Haricots verts à la française

green beans2I lived in Paris for many years before I figured out how to cook green beans the French way. They would arrive glistening on bistro plates in deep green, succulent piles. Whatever I tried — steaming the beans, boiling them, adding butter or olive oil — I couldn’t manage to replicate the pleasantly nutty flavor. I tested every kind of green bean I could find at the market (and there are many), but still no luck. What was the secret?

Haricots verts à la française / Green beans, French style

The trick, as it turns out, is that the beans are cooked twice — first boiled until just tender, and then tossed in a skillet in melted butter until it turns a rich, nutty brown. This imparts the kind of flavor you can achieve when you allow vegetables to caramelize slightly as they are braising. It’s easy, and it adds a little je-ne-sais-quoi to the meal (something special).

Over here in France, green beans begin appearing at farmers’ markets in early April, mainly imported from Morocco, and by this time of year stalls are filled to overflowing with locally grown varieties. They come in a surprising range of colors — some of the best have purple stripes! — and are often thinner than the green beans available elsewhere.

This is apparently what distinguishes a so-called ‘French bean’ from the sturdier varieties typically found in other countries. The beans are thin for a simple reason — they are harvested younger. This produces a more tender mouthful, and also eliminates the need to string the beans. But I am hardly an expert on ‘French beans’ — the term doesn’t exist in French — so if anyone has any insight on this subject, please let us know!

The best beans of all come from one’s own garden, of course. I’ve had uneven luck growing green beans in France given the healthy appetites of the slugs who frolic in my garden. This year’s first crop of lettuce, radishes, peas and arugula was totally decimated by rabbits and slugs, forcing me to replant in late May. That’s when I put in the beans. Let’s hope they produce a beautiful crop…

food fightNow some news from the literary front. If you are looking for a good read this summer, don’t miss Anne Penketh’s Food Fight, in which one intrepid woman takes on a major food corporation amid many amusing shenanigans. As David Usborne, US editor of The Independent, wrote, ‘This addictive novel is closer to real life in Washington, D.C., than we’d like to think. Fun yet insightful about the lobbying and politicking in the American capital, this take-down of a fictional American food giant is irresistible.’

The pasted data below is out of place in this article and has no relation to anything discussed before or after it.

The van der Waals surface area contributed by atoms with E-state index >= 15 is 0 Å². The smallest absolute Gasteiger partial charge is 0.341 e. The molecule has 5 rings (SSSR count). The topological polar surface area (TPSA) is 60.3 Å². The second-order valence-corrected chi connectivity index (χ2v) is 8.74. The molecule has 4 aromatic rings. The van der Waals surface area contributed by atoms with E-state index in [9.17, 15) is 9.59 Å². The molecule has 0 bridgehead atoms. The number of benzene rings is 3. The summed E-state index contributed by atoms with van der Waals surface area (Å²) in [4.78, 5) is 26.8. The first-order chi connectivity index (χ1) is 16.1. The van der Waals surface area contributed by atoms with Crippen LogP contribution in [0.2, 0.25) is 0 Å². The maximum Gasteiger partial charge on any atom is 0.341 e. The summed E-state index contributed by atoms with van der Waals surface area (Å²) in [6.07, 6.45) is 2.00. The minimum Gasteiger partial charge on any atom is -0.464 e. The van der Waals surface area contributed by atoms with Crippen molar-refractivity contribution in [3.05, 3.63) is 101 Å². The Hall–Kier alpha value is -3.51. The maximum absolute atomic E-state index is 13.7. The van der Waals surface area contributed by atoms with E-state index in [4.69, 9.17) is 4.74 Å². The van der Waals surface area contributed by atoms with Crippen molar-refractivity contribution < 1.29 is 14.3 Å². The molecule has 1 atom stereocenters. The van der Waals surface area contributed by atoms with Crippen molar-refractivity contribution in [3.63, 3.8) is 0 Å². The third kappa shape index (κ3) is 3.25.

Happy cooking.


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5 Responses to Haricots verts à la française

  1. Lindy says:

    Dear Meg
    How dreadful to have lost your first crops. And to slugs. Such vile creatures. I always do my green beans with a clove of garlic minced finely in the butter when they get their second ‘go’. And you are right – a quick blanch and then the butter method makes them squeaky and savoury. I always pick mine super young and skinny.

  2. Gwendoline Blake says:

    That’s easy. Epsom salts = sel d’Epsom. No idea if you can buy it easily in France though. The tip on how to cook les haricots verts is excellent. I am impatient to try it.

  3. Andrea says:

    Good Morning! I don’t know much about French beans, but I can tell you that it’s fairly easy to keep slugs out of your garden. Create a barrier around your garden using Epson salts mixed with sand, saw dust or diatomaceous earth. Anything rough and scratchy would work. The slugs will avoid crawling over the scratchy substance and the salt both dries out the slug and adds minerals to your garden. I’ve also heard that you can set shallow bowls of beer in the garden overnight and you’ll find scads of dead slugs in the morning, but I’ve never tried that. Good luck!

    • Meg says:

      Andrea, many thanks. I will try your method if I can figure out how to say ‘Epsom salts’ in French. What I’ve done in the past is to place a deep circle of ash around each lettuce in the garden. That keeps the slugs away — it sticks to them, and they hate that. The problem is that when it rains the ash melts away, and they come back. Since my garden is in Burgundy and I’m in Paris most of the time, it’s not a great solution. I also love the idea of beer-happy slugs!

  4. Elisabeth Erlanger says:

    Hi Meg – still love your blog, even from far-off London.

    RE: Green beans. I always add a bit of baking soda to the water when steaming them. It stops them from turning grey. I know they probably taste the same – but I have always really disliked grey-green vegetables.

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